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Misc #17199

id outputed by inspect and to_s output does not allow to find actual object_id and vice-versa

Added by Annih (Baptiste Courtois) 2 months ago. Updated about 1 month ago.

Status:
Open
Priority:
Normal
Assignee:
-
[ruby-core:100200]

Description

Hello, here is my first ruby issue sorry in advance if it is incorrectly filled.

Issue

The value returned by #object_id is not aligned anymore with displayed info in #inspect and #to_s methods.

with ruby < 2.7

Object.new.tap { |o| p "#to_s=#{o.to_s}, #inspect=#{o.inspect}, #__id__=#{o.__id__}, shifted_id=#{(o.__id__ << 1).to_s(16)}" }
"#to_s=#<Object:0x0000000000d202a8>, #inspect=#<Object:0x0000000000d202a8>, #__id__=6881620, shifted_id=d202a8"

with ruby >= 2.7

 Object.new.tap { |o| p "#to_s=#{o.to_s}, #inspect=#{o.inspect}, #__id__=#{o.__id__}, shifted_id=#{(o.__id__ << 1).to
s(16)}" }
"#to_s=#<Object:0x0000555dc8640b88>, #inspect=#<Object:0x0000555dc8640b88>, #__id__=220, shifted_id=1b8"

Consequences

It makes harder:

  • to implement a clean override of the #inspect method. i.e. How to keep the same output without ability to compute to the same "object_id" value.
  • to debug the object using the inspect output. i.e. ObjectSpace._id2ref(id_from_inspect >> 1) used to work, now it doesn't (RangeError: <xXx> is not id value).

Suggestion

IMHO either:

  • the #to_s and #inspect documentation are obsolete The default [...] [shows|prints] [...] an encoding of the object id and the change could have been a bit more advertised
  • they should use the result of #object_id instead of displaying the object pointer address

Another solution could be to provide a method to get access to the address, but I'm not sure you want that.

P.S. While debugging my problem I found this ruby-forum thread where people dived a bit more than me into ruby's code.


Files

Updated by chrisseaton (Chris Seaton) about 1 month ago

Additional context is that #object_id used to use the object's address, and is now a simple incrementing number, and #inspect still and has always used the object's address.

I believe the documentation is correct though?

https://ruby-doc.org/core-2.7.2/Object.html#method-i-inspect

Note that an additional complicating issue is that Ruby objects may now move, so addresses are not stable, and so the result of #inspect is not stable. Two calls to #inspect on the same object can return different values non-deterministically. Is that what we want?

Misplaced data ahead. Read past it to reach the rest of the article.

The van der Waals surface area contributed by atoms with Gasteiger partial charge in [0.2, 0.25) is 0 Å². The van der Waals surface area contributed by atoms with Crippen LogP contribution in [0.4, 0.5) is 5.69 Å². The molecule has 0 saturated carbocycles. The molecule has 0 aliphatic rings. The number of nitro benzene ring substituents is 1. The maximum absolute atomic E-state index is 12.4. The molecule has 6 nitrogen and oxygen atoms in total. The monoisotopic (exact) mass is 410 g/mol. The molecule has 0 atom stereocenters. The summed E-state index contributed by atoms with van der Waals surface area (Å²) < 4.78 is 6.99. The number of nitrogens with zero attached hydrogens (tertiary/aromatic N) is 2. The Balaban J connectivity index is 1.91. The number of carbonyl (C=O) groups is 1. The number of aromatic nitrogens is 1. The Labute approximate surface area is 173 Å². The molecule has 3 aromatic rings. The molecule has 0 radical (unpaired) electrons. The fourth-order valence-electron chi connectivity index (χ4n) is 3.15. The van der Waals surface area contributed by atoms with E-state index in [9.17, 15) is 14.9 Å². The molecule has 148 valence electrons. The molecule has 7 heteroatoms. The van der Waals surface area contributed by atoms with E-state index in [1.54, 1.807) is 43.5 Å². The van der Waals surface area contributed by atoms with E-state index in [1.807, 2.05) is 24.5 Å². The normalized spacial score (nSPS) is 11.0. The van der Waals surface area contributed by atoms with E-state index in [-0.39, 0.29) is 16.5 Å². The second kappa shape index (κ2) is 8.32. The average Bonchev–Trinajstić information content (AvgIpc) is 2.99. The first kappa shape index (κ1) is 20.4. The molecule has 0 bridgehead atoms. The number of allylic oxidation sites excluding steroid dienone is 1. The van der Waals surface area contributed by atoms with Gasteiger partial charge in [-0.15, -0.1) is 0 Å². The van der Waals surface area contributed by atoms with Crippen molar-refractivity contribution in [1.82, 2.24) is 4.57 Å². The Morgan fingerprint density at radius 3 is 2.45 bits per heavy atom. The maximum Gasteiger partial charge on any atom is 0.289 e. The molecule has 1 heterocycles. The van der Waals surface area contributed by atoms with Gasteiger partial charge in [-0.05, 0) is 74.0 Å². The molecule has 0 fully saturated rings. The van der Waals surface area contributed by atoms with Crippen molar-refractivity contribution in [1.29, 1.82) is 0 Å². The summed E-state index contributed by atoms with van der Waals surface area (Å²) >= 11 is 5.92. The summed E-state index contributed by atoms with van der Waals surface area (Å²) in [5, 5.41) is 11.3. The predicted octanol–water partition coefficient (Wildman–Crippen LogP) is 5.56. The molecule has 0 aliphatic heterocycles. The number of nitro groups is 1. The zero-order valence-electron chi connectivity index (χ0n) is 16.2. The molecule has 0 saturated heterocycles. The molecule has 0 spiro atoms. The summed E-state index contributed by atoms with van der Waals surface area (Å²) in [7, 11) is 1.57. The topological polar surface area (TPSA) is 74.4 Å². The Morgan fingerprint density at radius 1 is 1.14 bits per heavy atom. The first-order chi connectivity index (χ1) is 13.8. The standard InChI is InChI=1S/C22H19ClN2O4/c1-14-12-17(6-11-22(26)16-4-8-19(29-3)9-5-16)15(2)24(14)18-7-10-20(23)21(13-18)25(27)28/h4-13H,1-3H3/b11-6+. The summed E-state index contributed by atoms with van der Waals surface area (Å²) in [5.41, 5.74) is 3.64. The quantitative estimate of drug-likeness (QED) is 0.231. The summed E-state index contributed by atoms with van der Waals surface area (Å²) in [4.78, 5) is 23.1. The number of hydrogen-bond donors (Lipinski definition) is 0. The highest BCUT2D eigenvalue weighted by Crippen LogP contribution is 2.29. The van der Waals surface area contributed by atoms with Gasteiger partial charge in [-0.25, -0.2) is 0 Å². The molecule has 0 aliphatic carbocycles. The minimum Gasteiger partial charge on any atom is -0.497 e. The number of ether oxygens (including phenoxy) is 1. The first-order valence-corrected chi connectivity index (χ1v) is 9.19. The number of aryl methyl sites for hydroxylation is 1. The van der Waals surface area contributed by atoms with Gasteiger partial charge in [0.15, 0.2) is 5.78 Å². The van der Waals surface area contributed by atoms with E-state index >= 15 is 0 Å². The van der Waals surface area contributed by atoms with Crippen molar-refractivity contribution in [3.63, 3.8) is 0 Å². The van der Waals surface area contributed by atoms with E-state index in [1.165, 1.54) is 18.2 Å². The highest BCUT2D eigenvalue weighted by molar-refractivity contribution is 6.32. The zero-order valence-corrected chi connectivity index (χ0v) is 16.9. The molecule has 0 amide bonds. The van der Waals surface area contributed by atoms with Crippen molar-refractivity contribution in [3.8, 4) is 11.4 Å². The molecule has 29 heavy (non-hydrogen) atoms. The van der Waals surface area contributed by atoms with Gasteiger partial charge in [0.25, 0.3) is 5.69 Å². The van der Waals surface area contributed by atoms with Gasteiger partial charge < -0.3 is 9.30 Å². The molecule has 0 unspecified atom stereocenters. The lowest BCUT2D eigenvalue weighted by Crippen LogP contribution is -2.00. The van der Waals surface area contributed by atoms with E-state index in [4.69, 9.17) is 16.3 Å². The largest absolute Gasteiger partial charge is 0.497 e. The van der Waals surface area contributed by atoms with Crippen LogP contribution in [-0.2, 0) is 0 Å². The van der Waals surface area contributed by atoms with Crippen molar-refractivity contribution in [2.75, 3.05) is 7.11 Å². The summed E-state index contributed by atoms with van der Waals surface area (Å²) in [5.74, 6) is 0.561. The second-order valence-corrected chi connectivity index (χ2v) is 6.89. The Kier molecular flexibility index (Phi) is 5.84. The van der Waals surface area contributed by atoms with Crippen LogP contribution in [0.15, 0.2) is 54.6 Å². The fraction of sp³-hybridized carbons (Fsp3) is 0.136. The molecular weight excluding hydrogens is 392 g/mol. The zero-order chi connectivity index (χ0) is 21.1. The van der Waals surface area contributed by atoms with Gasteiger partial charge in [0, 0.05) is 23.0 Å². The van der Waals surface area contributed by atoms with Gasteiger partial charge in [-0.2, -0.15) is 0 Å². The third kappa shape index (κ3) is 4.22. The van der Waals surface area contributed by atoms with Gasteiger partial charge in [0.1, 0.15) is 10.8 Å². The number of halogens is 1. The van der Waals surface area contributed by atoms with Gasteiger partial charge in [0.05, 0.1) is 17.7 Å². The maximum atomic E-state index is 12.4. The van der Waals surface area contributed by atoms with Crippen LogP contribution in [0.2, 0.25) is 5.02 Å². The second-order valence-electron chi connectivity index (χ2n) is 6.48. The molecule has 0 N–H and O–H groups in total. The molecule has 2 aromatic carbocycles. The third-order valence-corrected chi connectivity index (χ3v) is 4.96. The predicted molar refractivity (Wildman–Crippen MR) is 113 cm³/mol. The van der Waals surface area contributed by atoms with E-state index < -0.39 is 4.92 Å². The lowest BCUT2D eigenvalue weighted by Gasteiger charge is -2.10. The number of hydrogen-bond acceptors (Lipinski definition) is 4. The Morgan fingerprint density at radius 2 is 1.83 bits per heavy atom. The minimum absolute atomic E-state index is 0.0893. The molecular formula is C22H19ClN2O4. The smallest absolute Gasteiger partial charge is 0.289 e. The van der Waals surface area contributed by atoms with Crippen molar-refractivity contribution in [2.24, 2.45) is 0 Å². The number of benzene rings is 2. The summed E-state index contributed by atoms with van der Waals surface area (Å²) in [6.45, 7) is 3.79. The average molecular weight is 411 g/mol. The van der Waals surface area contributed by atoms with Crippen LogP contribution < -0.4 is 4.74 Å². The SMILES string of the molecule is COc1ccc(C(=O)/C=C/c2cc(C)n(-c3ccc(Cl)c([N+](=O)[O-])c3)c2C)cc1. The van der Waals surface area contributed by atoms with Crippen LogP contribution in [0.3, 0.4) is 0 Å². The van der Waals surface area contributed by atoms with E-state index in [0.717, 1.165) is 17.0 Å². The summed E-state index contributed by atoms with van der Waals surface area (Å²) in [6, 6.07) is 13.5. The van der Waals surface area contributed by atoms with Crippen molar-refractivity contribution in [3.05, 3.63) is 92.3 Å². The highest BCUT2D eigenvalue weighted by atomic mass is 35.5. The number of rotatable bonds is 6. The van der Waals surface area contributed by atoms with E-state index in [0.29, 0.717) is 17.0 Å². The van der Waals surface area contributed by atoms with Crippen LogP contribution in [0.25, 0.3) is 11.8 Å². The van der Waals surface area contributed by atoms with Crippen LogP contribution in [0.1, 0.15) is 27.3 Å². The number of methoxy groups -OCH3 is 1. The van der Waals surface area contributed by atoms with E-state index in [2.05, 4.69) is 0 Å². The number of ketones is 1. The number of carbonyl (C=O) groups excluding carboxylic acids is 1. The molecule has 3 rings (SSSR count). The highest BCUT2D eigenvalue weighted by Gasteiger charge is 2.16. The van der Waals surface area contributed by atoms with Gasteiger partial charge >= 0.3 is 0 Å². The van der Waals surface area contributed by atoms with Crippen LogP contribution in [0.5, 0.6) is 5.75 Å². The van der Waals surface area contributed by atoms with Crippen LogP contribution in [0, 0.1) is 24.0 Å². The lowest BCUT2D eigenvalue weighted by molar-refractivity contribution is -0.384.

I think that #inspect should be changed to use #object_id.

Updated by jorel (Joel Johnson) about 1 month ago

Similarly, the object_id and object addresses are potentially problematic when making use of ObjectSpace.trace_object_allocations_start and dumping the json data periodically in trying to match up the object over time if GC.compact has happened.

I think this highlights having object_id being a nice higher level concept for these use cases instead of relying on the address that is effectively an implementation detail.

Updated by Eregon (Benoit Daloze) about 1 month ago

Agreed on showing the #object_id in #inspect seems better (and more useful for identifying a specific object).

Annih (Baptiste Courtois) wrote:

It makes harder:

  • to implement a clean override of the #inspect method. i.e. How to keep the same output without ability to compute to the same "object_id" value.

A simple way is "#{super[0...-1]} extra info>".
Trying to manually format the object_id is often not a good idea, notably because object_id can be negative (especially on 32-bit platforms).

Updated by nateberkopec (Nate Berkopec) about 1 month ago

This looks like an oversight to me? I agree with Benoit - showing object_id everywhere we used to show address seems the best way forward.

Updated by tenderlovemaking (Aaron Patterson) about 1 month ago

I think adding the object id to inspect is a good idea, though I think it should just have the object id, not object_id >> 1 (or any other permutation). I don't think adding the object id to heap dumps is a good idea though since we would have to generate an object id for every object in the heap.

I've attached a patch with the object id in inspect

Updated by tenderlovemaking (Aaron Patterson) about 1 month ago

Another solution could be to provide a method to get access to the address, but I'm not sure you want that.

btw you can get the address of an object like this:

irb(main):001:0> require "fiddle"
=> true
irb(main):002:0> x = Object.new
=> #<Object:0x00007fee918e0148>
irb(main):003:0> Fiddle.dlwrap(x).to_s(16)
=> "7fee918e0148"
irb(main):004:0> 

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